7. You secretly envy assertive or entitled people
You wonder how other people can take up so much space and feel entitled to just express themselves when it feels so dangerous to you. Sometimes you judge people when you see them doing things you wish you could do. Compared to your selflessness, it seems selfish. Unfortunately, seeing them as a role model doesn’t quite work for you because their behavior feels too far outside of your comfort zone – that is, until you start healing your fawning response pattern.
We all need a healthy relationship with anger and access to assertiveness so we can express our authenticity, get what we want, and protect ourselves without always resorting to people-pleasing. So, now that you’re aware of fawning, what can you do about it?
First, give yourself a break. Fawning is a trauma response. It makes sense that you needed to use this brilliant survival strategy as a child. It’s helpful. And yet, with some practice, you can develop new strategies for navigating relationships as an adult.
How to Heal a Fawn Trauma Response Pattern
1. Notice the urge to fawn and self-regulate instead
When you notice an urge to please someone or do something helpful, pause. Don’t say or do anything. Instead, take a few deep breaths and notice and release any tension you feel in your body. From a more regulated state, choose your response to the other person intentionally.
2. Notice and resist your automatic mirroring behaviors
Don’t just agree. Pause and consider your authentic thoughts and feelings. You don’t have to express them all so don’t worry; just begin to notice that yours are separate from someone else’s. This is about disrupting a pattern by bringing in awareness.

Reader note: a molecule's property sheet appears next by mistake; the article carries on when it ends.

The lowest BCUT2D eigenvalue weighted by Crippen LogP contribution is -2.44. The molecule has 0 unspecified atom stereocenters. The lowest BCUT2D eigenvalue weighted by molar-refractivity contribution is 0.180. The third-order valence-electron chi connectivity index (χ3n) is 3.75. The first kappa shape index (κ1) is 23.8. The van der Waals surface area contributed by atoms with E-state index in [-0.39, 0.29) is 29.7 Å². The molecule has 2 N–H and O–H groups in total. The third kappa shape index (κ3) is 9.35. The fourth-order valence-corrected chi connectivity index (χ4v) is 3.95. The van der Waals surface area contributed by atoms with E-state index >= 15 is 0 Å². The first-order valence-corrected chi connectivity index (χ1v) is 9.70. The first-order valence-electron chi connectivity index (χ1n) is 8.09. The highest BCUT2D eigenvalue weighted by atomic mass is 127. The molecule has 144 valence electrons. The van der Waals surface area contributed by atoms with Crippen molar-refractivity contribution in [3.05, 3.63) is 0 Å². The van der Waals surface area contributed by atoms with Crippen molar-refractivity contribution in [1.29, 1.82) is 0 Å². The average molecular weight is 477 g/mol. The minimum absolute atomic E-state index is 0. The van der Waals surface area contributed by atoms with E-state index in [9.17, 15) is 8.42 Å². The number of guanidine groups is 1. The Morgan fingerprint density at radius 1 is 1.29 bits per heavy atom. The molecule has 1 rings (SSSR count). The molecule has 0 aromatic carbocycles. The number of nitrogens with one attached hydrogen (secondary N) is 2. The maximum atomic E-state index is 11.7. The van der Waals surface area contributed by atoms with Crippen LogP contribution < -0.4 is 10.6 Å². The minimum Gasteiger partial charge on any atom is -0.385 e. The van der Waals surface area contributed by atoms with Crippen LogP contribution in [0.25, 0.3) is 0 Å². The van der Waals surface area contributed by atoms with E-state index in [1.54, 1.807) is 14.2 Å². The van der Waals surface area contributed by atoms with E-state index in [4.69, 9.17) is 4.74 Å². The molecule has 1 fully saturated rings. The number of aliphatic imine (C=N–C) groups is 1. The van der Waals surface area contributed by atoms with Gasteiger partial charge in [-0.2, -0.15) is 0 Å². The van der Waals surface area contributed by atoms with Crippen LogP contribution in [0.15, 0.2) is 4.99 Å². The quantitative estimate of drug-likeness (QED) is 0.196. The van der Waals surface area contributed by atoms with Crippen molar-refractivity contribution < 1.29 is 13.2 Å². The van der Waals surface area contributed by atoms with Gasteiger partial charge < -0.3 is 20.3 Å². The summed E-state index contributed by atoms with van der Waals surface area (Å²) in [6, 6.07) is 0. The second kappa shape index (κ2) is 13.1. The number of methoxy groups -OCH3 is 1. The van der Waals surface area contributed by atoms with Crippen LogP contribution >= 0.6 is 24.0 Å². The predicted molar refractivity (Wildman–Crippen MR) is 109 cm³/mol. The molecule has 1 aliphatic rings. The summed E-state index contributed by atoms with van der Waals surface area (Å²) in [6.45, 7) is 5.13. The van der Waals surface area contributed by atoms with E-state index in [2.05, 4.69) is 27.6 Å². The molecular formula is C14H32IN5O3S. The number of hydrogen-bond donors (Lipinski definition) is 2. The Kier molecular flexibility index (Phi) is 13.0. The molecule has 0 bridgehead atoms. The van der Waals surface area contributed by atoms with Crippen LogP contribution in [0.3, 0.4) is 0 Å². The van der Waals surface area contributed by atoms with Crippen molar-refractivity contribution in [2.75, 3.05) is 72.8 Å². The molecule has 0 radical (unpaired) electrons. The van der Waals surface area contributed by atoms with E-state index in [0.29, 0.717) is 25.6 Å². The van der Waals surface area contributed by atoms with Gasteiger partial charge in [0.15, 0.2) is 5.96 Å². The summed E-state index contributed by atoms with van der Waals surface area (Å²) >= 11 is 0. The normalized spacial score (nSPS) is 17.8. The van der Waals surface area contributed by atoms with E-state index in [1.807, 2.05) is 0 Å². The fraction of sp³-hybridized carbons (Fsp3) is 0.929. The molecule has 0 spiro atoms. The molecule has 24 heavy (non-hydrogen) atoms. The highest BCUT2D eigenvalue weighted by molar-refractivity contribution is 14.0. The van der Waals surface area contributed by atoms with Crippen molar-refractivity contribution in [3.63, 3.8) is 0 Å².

3. Experiment with expressing yourself
Disclosing your opinions, preferences, and needs is not easy when you have a fawn trauma response pattern. It feels dangerous and requires a gentle and slow approach. Give yourself small doses of discomfort by expressing little things over time. Start with situations that feel relatively safe to you. Maybe it’s ordering what you really want at a restaurant or telling someone what type of music you prefer. This is the essence of exposure therapy. You slowly expand your window of tolerance – the more technical term for your comfort zone. This ensures that you don’t have an overwhelming experience that causes you to retreat and avoid.
4. Imagine you’re a powerful animal
To gently tap into a healthy fight response in your body, you can try the following exercise. Imagine a powerful animal – perhaps a lion or tiger – and embody their posture. How do they move? What sounds do they make? What look do they have in their eyes? Can you imagine that you’re the animal and be with the powerful feelings for a few seconds or minutes?
5. Focus on your relationship with your inner child
Rather than focusing on external relationships, work on your relationship with your inner child. Try checking in with it to see what it needs. Does it need reassurance, soothing, or maybe even an apology because you’ve been neglecting it? This is called reparenting and it can be a powerful way to deepen your healing.
6. Grieve the childhood you didn’t get because you were parentified
Grieving can connect you to healthy anger and a desire to advocate for yourself (and your wounded inner child) when your needs aren’t met or your boundaries aren’t respected. (This step might require the support of a therapist.)
7. Nourish yourself and connect with your inner wisdom
Spend time connecting to yourself and engaging in self-care. This might include journaling, being in nature, exercising, connecting spiritually, or exploring your interests.
8. Get support
A trauma-informed therapist can help you process childhood wounds and work on boundaries. Professional help is especially important if you’re in an abusive relationship. In addition to therapy, consider joining a community of other people who are trying to heal childhood wounds. (Do your research to make sure the community is a safe space first.) Lastly, recognize that it’s ok to ask for help and to lean on others. If they’re supportive, ask your friends or family members to be there for you once in a while.
Now that you’re more aware of fawning and why you might do it, be kind to yourself. Starting a healing journey is a brave act that requires taking small steps in the right direction.
Your turn: I’d love to hear from you. Are there any subtle signs of fawning you didn’t see on the list?